Sketch of Spain by Federico Garcia Lorca (Translated by Peter Bush)

Ready to try a deeply beautiful but thought-provoking journey through Spain's old towns, taverns and villages? Sketch of Spain will take you there. Originally published in Spanish as well Impressive y Paisajes, Sketches of Spain, written by esteemed author Federico Garcia Lorca, it can now also be spared by English-speaking readers. Translated by Peter Bush, a British professor of literary translation and illustrated by prominent artist Julian Bell, the book is a highly readable outline of Garcia Lorca's early twentieth-century journey.

First published in 1918, the fourteen short essays or "sketches" recount Federico Garcia Lorca's experiences, reactions, and thoughts during four field trips around Spain, taken over a two-year period with his professor of literature at the University. Granada, Martin Domínguez Berrueta. Federico, the seventeen-year-old son of a privileged landowner, sees churches and alleys, clergy and prostitutes, passions and poverty through the eyes of a young humanist and poet.

Essentially, Sketch of Spain it is as much an excursion of the soul as it is an excursion of the body: "And travel the world, that, when we come to the gate to the" one way, "we can drain our cup of all existing emotions, virtue, sin, purity and darkness. ”In its pages, the author struggles with the relationship between the spiritual and the sensual:" We must be religious and profane, to combine the mystique of a harsh Gothic cathedral with the wonder of pagan Greece. " the sophomoric consciousness one might expect from a seventeen year old, but with an elegant charm that anticipated the emergence of Spain's most beloved poet.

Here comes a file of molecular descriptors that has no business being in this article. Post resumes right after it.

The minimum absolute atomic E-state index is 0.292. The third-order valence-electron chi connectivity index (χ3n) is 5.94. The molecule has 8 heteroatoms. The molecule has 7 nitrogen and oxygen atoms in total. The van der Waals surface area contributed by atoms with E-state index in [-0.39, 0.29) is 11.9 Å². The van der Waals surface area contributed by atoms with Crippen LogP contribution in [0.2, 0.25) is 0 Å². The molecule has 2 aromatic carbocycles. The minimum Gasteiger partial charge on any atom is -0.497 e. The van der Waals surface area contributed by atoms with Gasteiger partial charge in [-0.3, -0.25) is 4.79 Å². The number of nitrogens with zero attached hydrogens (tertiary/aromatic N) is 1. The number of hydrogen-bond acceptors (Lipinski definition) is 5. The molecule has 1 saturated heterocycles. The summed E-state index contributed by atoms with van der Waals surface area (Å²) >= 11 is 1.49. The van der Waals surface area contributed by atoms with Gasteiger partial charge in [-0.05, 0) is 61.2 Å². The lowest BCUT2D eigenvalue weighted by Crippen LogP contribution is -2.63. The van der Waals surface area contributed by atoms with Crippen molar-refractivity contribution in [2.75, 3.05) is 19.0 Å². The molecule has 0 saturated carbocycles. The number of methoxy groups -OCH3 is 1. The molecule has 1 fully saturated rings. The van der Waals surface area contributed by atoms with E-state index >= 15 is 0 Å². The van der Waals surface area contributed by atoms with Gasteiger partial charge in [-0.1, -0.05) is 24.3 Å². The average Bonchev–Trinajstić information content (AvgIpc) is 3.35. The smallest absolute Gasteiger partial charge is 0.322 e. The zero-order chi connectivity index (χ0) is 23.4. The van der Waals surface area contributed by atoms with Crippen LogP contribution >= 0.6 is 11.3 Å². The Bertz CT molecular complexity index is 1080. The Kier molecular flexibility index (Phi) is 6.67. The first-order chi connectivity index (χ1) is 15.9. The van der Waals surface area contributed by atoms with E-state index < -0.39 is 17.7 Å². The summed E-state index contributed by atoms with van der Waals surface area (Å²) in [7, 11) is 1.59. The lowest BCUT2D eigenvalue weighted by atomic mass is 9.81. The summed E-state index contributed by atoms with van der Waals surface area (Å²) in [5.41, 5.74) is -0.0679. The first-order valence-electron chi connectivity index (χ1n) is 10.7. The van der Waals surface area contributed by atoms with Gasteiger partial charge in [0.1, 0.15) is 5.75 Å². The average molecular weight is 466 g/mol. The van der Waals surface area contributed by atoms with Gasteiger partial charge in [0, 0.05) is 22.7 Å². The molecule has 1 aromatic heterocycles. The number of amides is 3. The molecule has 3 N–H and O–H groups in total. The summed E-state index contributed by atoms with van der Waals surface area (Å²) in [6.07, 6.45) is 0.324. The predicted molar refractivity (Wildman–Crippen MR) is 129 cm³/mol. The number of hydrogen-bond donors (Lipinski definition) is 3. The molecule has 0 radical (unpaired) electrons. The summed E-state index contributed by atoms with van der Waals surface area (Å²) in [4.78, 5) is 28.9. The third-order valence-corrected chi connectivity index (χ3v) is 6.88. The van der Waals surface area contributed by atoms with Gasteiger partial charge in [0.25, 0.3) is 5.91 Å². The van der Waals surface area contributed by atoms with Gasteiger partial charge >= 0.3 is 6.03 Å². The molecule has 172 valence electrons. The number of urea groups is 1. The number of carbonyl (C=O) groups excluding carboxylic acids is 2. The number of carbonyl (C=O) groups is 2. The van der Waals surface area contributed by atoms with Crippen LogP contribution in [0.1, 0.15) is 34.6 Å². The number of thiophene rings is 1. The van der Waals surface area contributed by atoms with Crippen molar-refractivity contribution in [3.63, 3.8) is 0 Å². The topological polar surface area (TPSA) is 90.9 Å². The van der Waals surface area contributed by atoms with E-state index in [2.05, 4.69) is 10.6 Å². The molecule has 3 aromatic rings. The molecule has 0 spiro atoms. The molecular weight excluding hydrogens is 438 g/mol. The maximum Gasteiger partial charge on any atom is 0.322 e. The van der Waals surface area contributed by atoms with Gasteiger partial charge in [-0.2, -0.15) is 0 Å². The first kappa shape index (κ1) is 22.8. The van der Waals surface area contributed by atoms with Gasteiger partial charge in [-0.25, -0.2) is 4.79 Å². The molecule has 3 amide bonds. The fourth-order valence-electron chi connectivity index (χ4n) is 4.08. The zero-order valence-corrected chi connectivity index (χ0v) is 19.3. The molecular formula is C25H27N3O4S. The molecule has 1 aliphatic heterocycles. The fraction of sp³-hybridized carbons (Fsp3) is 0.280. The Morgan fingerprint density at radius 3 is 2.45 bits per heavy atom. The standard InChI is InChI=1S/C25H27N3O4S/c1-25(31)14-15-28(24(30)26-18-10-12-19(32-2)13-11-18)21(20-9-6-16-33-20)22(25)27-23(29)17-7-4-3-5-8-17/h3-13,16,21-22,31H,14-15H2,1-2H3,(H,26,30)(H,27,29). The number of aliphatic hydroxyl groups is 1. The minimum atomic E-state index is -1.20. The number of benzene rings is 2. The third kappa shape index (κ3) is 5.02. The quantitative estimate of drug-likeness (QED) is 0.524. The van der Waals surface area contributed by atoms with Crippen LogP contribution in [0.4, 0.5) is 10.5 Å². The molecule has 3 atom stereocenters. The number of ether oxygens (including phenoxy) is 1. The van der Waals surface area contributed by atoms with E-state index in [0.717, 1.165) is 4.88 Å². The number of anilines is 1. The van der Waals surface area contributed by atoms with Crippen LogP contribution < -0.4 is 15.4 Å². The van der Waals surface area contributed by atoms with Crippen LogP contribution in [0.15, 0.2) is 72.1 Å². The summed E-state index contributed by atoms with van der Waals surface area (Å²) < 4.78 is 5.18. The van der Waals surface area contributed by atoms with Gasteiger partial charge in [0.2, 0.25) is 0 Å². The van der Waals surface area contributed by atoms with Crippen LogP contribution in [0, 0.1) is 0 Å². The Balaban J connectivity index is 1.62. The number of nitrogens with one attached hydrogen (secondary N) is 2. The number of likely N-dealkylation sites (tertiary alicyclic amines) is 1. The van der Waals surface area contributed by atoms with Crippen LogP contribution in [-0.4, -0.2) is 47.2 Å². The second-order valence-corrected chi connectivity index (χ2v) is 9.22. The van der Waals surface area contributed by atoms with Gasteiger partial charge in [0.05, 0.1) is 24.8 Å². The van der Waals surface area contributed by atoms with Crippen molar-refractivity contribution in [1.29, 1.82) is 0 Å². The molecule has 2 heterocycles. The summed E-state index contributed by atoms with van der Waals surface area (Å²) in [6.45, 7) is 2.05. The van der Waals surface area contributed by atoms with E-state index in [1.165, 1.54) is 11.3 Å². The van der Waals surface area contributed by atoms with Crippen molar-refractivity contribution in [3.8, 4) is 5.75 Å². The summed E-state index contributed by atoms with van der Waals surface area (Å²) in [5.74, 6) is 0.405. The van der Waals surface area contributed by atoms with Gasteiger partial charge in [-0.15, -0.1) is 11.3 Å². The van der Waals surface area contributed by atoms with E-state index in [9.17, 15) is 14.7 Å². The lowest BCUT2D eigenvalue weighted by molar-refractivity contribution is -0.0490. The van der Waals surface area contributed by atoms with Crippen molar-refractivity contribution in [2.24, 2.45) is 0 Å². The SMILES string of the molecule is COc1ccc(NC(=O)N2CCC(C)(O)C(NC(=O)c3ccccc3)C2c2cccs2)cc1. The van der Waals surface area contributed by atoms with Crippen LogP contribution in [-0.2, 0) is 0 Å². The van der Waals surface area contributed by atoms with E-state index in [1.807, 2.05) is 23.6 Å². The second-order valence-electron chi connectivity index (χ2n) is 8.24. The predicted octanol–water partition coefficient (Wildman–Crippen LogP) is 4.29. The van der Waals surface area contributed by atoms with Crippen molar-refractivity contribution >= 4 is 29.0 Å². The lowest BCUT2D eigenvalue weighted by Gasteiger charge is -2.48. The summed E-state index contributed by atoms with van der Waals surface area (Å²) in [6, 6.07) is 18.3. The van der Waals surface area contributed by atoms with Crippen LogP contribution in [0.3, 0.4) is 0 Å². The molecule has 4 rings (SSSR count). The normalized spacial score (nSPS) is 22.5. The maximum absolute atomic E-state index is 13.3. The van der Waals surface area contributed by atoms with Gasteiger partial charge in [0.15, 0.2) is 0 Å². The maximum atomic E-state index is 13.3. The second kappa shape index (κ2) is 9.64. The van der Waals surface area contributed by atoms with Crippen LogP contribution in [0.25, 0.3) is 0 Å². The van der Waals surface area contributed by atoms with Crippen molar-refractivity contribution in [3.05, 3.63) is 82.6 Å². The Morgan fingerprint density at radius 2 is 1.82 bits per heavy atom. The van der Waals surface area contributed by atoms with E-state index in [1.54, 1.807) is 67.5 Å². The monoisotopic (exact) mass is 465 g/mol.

Dedicated to Federico Garcia Lorca Sketch of Spain to his piano teacher:

"For the respectable memory of my old music teacher, whose scratched hands so often pulsed over the piano and carved out the rhythms in the air, his hands running through his silver sunset hair like a torrential gallant suffering passions of called ancient by a Beethoven Sonata. A saint! "

Federico Garcia Lorca was destined from an early childhood for a music career. After the field trip to college described in Sketches of Spain, however, his passions turned increasingly to writing. However, it is the musical disciplines so learned by this beloved teacher that they inject Garcia Lorca's writing with such power and rhythm and light.

In his Prologue, Federico Garcia Lorca invites those readers who dare to "walk these pages" with him. I am so glad I took this challenge. I urge you to do so: you will be well rewarded. Buen viaje – make a good trip.